Rap group Dru Hill has settled its legal battle with Island Records. The move from acrimony to harmony follows months of litigation and name-calling.
The settlement also comes on the heels of Island’s parent Polygram being accused of racial insensitivity by civil rights activist Rev. Jesse Jackson (Daily Variety, Nov. 12).
Sources said a component of the settlement included the band getting an improved recording contract with an ascending royalty rate, plus assurances of unwavering support from Polygram brass.
Jackson’s entry into the fray helped accelerate a settlement, according to sources.
The band had been trying to extricate itself from its recording pact, which boasted just one successful album, its debut, which has sold more than 1 million copies.
“We look forward to working again with Hiriam Hicks and Island Black Music to do what we do best — making great records,” the band offered in a statement. “The lawsuits were a big distraction. We are glad to put all that behind us.”
The litigation started when Dru Hill’s attorney Londell McMillan and band manager Keith Ingram were allegedly attacked in May by Hicks and his brother Joshua at a nightclub.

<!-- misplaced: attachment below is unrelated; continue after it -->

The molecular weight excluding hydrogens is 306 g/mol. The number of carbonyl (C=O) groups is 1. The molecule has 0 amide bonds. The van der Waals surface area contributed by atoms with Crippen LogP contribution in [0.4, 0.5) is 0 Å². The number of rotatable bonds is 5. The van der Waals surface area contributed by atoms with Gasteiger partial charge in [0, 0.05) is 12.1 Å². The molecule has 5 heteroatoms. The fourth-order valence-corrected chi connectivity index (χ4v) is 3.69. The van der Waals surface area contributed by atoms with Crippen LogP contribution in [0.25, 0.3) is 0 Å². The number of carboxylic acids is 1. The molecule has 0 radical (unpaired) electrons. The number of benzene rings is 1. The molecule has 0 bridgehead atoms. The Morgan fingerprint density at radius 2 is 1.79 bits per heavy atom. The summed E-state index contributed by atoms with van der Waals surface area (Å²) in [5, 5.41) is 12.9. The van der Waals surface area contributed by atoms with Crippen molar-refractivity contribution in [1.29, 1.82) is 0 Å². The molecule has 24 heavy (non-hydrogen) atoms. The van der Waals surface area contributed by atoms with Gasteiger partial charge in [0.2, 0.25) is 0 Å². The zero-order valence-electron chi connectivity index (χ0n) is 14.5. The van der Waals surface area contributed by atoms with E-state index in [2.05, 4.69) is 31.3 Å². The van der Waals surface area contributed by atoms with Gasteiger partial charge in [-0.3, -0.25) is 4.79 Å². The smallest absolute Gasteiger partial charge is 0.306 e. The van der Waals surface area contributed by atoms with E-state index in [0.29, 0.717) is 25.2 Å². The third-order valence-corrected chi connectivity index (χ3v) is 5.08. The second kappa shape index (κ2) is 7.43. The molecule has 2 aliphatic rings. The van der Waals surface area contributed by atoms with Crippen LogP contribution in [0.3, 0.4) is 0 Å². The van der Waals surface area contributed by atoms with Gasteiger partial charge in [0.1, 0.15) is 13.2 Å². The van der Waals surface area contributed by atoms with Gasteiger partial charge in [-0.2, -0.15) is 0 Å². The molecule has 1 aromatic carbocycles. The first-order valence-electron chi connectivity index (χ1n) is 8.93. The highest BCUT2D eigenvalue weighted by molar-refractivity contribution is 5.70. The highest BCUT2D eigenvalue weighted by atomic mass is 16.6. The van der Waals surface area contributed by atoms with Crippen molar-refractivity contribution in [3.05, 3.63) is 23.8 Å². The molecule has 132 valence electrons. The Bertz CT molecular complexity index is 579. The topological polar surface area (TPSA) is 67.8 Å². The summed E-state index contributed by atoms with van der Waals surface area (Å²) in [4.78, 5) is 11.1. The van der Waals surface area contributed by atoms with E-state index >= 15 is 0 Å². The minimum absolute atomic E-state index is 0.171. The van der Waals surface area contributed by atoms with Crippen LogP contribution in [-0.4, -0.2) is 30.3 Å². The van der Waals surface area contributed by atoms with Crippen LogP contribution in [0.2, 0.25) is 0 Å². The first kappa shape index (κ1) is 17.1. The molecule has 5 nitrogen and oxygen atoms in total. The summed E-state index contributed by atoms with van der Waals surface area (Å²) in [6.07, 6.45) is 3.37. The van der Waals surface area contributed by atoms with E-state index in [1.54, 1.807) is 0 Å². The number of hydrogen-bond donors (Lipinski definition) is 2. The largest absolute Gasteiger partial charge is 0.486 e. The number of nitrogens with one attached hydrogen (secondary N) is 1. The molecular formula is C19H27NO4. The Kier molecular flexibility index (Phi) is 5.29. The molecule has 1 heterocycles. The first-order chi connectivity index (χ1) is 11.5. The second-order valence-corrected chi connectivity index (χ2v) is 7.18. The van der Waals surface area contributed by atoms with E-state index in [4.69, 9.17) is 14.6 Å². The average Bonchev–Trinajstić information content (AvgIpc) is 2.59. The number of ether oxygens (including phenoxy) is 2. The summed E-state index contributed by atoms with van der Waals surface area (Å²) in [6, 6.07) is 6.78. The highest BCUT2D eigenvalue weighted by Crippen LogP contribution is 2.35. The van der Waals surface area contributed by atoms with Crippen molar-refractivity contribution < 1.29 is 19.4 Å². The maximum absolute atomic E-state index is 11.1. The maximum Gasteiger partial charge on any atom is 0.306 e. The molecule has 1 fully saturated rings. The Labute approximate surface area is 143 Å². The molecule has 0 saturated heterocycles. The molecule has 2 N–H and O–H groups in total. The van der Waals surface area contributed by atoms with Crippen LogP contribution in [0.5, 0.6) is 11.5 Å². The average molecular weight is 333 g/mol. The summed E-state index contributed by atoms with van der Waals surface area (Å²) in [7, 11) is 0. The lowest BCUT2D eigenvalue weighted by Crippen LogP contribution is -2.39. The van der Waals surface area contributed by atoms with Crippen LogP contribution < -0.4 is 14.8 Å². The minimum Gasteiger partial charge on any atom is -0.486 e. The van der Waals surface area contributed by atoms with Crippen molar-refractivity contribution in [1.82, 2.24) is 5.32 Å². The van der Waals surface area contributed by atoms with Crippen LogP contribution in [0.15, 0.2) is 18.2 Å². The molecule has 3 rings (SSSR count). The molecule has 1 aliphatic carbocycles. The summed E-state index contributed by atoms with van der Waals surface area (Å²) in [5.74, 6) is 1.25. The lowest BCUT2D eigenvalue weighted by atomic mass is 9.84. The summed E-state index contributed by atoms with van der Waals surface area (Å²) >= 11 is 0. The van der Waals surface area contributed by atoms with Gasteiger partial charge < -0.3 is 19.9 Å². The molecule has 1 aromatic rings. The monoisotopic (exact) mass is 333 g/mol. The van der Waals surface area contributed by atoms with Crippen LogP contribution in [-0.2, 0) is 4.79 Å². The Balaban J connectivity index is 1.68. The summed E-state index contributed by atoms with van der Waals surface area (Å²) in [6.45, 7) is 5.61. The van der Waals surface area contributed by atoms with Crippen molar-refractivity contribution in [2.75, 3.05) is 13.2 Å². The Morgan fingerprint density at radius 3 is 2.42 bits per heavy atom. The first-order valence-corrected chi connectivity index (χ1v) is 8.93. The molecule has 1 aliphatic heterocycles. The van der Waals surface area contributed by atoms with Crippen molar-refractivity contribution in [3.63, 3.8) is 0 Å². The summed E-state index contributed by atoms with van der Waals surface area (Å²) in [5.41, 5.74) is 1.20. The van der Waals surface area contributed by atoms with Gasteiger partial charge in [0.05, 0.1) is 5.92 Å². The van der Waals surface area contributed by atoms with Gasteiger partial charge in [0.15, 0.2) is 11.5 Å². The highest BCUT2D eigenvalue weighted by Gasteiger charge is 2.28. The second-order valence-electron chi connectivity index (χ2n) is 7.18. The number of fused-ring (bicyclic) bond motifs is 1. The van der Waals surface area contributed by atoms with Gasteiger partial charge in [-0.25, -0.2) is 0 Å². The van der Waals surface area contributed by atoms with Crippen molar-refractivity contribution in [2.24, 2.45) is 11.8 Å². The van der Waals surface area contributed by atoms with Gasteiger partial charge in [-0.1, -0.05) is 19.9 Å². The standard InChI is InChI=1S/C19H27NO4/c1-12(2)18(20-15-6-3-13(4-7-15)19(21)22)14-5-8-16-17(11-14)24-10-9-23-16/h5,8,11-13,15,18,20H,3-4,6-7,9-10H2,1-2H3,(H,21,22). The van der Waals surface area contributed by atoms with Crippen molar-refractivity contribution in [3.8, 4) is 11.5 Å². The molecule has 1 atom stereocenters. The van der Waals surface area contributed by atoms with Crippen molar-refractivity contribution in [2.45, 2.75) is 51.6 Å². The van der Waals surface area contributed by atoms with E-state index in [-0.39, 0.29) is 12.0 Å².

But the dispute wound up taking centerstage earlier this month when remarks made by Eric Kronfeld, prexy and chief operating officer of Polygram’s domestic music division, during a deposition in the lawsuit were made public.
Kronfeld’s disparaging remark about African-Americans incensed McMillan, who relayed it to Jackson.
Jackson attacked Polygram and as-serted “a pattern of race and sex exclusion” by the conglom — a claim that execs at the conglom deny.
Polygram chairman Alain Levy publicly apologized for Kronfeld’s remark, disciplined the exec by remov-ing him from the management board, and named Clarance Avant, Motown Records chairman, to the seat.
Jackson’s Rainbow/PUSH Coalition recently purchased $1,000 worth of stock in five of the big six music congloms in order to “give us a presence at stockholder meetings.”
Kronfeld, who oversees the conglom’s legal affairs and human resources arms, suggested in his deposi-tion, “If every African-American male in the United States was disqualified from pursuing a livelihood, in any way, shape or form, because of a criminal record, then there would be no, or virtually no, African-American employees in our society or in our industry.”
During discovery in the lawsuit, McMillan learned Joshua Hicks had an arrest record that included drug and assault charges. The disclosure of the criminal record precipitated McMillan’s question to Kronfeld.
The Dru Hill debacle is the latest dispute to put Polygram in the media crosshairs.
Last month, Island Records founder Chris Blackwell accused Polygram of interfering with the operation of the label. He resigned from Polygram’s management board a week later.